Simple Test Predicts Results of Bracing for Tennis ElbowDutch researchers report the Extensor Grip Test (EGT) can tell whether or not a patient with tennis elbow can be helped by a brace. The test was done by having the patient pull the hand and wrist back toward the face. Then the examiner gripped the patient's forearm just below the elbow.
The patient rested for one minute. The reverse steps were taken. The forearm was gripped again and then the wrist was pulled back. Less pain the second time is a positive test meaning a brace would help. All patients had the EGT done before treatment.
The patients were divided into three treatment groups. Group one got a brace. They wore it all day but kept it off at night. Group two had physical therapy. Therapy included ultrasound, friction massage, strengthening, and stretching for six weeks. Everyone got a total of nine physical therapy sessions. Group three got both the brace and physical therapy.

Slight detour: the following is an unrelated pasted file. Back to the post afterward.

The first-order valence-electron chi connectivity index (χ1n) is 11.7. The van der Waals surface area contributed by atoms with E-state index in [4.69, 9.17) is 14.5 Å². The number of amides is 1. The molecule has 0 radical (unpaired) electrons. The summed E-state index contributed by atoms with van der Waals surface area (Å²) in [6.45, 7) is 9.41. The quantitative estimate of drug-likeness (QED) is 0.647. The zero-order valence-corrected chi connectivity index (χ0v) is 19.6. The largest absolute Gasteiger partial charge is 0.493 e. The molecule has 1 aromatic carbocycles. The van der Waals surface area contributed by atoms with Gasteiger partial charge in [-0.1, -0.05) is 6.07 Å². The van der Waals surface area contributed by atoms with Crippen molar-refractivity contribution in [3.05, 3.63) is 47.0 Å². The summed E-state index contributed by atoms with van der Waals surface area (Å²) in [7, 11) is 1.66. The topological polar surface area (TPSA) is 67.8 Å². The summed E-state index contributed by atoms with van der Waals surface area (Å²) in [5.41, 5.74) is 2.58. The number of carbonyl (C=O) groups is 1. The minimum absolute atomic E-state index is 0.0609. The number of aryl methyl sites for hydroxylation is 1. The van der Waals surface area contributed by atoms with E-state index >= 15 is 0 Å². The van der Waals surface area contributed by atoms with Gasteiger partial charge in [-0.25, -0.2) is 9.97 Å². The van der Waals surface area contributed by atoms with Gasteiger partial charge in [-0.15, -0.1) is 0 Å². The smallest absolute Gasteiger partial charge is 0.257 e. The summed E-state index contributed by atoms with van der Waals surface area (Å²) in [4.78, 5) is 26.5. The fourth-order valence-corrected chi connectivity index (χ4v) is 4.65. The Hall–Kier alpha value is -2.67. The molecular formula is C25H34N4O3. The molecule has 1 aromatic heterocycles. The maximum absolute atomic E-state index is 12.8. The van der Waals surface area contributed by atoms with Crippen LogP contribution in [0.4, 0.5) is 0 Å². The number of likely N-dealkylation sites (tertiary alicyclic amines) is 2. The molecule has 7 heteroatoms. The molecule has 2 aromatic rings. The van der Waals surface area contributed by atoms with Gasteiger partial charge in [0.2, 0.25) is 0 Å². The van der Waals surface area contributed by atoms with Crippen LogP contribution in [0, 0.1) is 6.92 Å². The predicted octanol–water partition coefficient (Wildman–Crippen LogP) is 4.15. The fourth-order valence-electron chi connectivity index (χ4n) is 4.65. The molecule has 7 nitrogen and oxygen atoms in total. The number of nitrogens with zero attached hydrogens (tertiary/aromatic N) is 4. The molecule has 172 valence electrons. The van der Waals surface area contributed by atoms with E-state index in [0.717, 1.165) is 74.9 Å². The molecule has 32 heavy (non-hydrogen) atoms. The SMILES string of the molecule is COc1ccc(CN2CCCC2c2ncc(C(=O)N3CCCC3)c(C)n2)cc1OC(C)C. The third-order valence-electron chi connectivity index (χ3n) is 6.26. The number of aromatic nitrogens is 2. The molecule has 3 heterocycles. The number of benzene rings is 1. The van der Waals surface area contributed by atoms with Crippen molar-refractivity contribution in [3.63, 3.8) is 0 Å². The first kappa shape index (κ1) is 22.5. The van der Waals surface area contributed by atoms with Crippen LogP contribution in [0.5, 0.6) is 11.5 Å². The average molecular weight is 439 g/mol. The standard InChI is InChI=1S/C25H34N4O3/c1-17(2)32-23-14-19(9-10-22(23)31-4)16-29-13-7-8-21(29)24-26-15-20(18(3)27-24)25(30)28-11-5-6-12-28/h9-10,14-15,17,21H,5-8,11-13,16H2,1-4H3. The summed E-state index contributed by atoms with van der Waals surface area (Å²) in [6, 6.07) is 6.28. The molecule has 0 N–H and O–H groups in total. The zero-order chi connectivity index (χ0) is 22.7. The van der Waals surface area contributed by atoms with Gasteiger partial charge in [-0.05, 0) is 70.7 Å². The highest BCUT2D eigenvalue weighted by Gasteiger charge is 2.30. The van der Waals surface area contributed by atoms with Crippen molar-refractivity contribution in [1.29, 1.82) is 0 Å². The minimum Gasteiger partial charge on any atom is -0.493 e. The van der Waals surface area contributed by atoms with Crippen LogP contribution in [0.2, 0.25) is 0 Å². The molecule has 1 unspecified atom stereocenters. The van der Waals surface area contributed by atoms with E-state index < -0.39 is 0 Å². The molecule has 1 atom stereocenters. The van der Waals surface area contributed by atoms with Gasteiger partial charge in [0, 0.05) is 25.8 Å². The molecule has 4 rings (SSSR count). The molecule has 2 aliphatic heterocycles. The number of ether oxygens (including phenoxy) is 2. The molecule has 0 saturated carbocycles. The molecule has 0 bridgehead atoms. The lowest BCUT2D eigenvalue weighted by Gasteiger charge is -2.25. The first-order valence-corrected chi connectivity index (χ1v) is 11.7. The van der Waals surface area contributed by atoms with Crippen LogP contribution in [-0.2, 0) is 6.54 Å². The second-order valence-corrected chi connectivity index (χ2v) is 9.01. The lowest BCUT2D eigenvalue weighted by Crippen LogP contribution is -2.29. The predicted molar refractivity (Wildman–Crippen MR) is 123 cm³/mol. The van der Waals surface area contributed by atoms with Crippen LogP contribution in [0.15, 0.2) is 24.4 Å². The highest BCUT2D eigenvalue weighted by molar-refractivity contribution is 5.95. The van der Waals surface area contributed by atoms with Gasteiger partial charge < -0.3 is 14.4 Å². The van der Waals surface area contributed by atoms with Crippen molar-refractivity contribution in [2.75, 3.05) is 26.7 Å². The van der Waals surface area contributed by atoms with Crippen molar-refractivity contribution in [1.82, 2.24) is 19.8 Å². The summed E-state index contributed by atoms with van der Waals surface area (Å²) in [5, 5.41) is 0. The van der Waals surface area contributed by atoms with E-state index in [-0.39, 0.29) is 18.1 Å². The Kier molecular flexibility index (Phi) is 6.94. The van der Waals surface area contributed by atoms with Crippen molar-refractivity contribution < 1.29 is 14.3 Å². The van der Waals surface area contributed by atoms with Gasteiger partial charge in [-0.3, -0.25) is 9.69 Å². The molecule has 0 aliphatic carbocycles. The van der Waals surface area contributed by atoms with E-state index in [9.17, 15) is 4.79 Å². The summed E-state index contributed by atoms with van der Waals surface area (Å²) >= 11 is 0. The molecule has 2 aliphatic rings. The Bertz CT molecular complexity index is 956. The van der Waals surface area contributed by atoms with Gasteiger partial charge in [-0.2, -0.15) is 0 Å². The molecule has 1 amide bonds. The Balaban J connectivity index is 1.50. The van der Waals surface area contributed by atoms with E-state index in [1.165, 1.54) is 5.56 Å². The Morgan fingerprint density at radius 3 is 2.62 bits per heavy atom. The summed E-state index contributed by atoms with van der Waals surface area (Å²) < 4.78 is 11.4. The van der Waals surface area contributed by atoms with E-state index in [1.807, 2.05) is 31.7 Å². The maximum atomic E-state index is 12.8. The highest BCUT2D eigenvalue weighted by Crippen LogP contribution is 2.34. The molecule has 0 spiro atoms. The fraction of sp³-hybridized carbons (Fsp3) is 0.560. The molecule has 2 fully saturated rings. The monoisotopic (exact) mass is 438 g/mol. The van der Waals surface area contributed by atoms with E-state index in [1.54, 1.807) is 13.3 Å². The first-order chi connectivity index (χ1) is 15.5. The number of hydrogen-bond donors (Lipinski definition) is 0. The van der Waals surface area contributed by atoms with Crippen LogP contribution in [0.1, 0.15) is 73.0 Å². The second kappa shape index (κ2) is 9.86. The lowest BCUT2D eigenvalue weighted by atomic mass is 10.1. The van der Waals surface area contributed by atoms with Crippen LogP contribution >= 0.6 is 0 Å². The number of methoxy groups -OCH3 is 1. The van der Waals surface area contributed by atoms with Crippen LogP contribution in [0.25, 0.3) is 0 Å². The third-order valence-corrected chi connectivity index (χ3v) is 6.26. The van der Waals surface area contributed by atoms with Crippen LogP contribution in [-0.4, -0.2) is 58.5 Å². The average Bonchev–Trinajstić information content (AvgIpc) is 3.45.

Results were measured using three tools. First each patient assessed how he or she was doing on a six-point scale. The scale went from fully recovered (1) to much worse (6). Second, severity of pain was reported. And third, patient satisfaction was measured.
Patients with a positive test were compared to patients with a negative result. There was no difference between the physical therapy and the combination group. The test had the highest predictive value with the brace-only group.
The authors conclude the EGT can direct treatment for tennis elbow. Anyone with a positive EGT can start off with a brace to support the arm and limit pain. Anyone with a negative EGT should receive physical therapy.
Peter A. A. Struijs, MD, PhD, et al. The Predictive Value of the Extensor Grip Test for the Effectiveness of Bracing for Tennis Elbow. In The American Journal of Sports Medicine. December 2005. Vol. 33. No. 12. Pp. 1905-1909.
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